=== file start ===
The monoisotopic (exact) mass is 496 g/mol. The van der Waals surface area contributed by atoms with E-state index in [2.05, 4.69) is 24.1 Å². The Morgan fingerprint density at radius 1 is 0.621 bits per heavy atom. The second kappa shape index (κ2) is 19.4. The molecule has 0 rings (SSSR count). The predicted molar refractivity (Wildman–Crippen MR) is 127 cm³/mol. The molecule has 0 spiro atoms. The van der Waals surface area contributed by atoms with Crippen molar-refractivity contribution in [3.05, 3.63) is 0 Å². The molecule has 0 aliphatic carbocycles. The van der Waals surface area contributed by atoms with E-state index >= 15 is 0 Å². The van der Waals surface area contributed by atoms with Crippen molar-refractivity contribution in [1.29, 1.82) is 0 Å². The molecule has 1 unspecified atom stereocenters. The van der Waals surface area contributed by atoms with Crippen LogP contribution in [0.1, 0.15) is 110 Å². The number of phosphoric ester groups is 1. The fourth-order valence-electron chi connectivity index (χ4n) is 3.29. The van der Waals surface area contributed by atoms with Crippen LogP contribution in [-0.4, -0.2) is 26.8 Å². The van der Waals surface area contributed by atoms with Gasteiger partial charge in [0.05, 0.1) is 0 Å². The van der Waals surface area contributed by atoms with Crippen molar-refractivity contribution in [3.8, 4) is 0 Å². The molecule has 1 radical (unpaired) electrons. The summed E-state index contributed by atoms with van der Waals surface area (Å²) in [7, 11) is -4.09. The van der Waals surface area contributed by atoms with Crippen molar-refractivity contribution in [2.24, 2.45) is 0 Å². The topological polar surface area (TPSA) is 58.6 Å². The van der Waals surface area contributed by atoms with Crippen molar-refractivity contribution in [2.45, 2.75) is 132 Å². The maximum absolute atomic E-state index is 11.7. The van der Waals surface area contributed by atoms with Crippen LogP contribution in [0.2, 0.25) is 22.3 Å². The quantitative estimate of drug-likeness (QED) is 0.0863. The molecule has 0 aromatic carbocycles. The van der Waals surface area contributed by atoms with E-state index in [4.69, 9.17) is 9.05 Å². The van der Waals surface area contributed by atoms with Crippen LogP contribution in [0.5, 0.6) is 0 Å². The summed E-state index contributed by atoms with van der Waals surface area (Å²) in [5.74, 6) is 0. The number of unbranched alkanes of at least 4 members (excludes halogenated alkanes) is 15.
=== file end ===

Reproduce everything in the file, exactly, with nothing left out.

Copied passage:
The monoisotopic (exact) mass is 496 g/mol. The van der Waals surface area contributed by atoms with E-state index in [2.05, 4.69) is 24.1 Å². The Morgan fingerprint density at radius 1 is 0.621 bits per heavy atom. The second kappa shape index (κ2) is 19.4. The molecule has 0 rings (SSSR count). The predicted molar refractivity (Wildman–Crippen MR) is 127 cm³/mol. The molecule has 0 spiro atoms. The van der Waals surface area contributed by atoms with Crippen molar-refractivity contribution in [3.05, 3.63) is 0 Å². The molecule has 0 aliphatic carbocycles. The van der Waals surface area contributed by atoms with E-state index >= 15 is 0 Å². The van der Waals surface area contributed by atoms with Crippen molar-refractivity contribution in [1.29, 1.82) is 0 Å². The molecule has 1 unspecified atom stereocenters. The van der Waals surface area contributed by atoms with Crippen LogP contribution in [0.1, 0.15) is 110 Å². The number of phosphoric ester groups is 1. The fourth-order valence-electron chi connectivity index (χ4n) is 3.29. The van der Waals surface area contributed by atoms with Crippen LogP contribution in [-0.4, -0.2) is 26.8 Å². The van der Waals surface area contributed by atoms with Gasteiger partial charge in [0.05, 0.1) is 0 Å². The van der Waals surface area contributed by atoms with Crippen molar-refractivity contribution in [3.8, 4) is 0 Å². The molecule has 1 radical (unpaired) electrons. The summed E-state index contributed by atoms with van der Waals surface area (Å²) in [7, 11) is -4.09. The van der Waals surface area contributed by atoms with Crippen molar-refractivity contribution in [2.24, 2.45) is 0 Å². The topological polar surface area (TPSA) is 58.6 Å². The van der Waals surface area contributed by atoms with Crippen molar-refractivity contribution in [2.45, 2.75) is 132 Å². The maximum absolute atomic E-state index is 11.7. The van der Waals surface area contributed by atoms with Crippen LogP contribution in [0.2, 0.25) is 22.3 Å². The quantitative estimate of drug-likeness (QED) is 0.0863. The molecule has 0 aromatic carbocycles. The van der Waals surface area contributed by atoms with E-state index in [4.69, 9.17) is 9.05 Å². The van der Waals surface area contributed by atoms with Crippen LogP contribution in [0.5, 0.6) is 0 Å². The summed E-state index contributed by atoms with van der Waals surface area (Å²) in [5.74, 6) is 0. The number of unbranched alkanes of at least 4 members (excludes halogenated alkanes) is 15.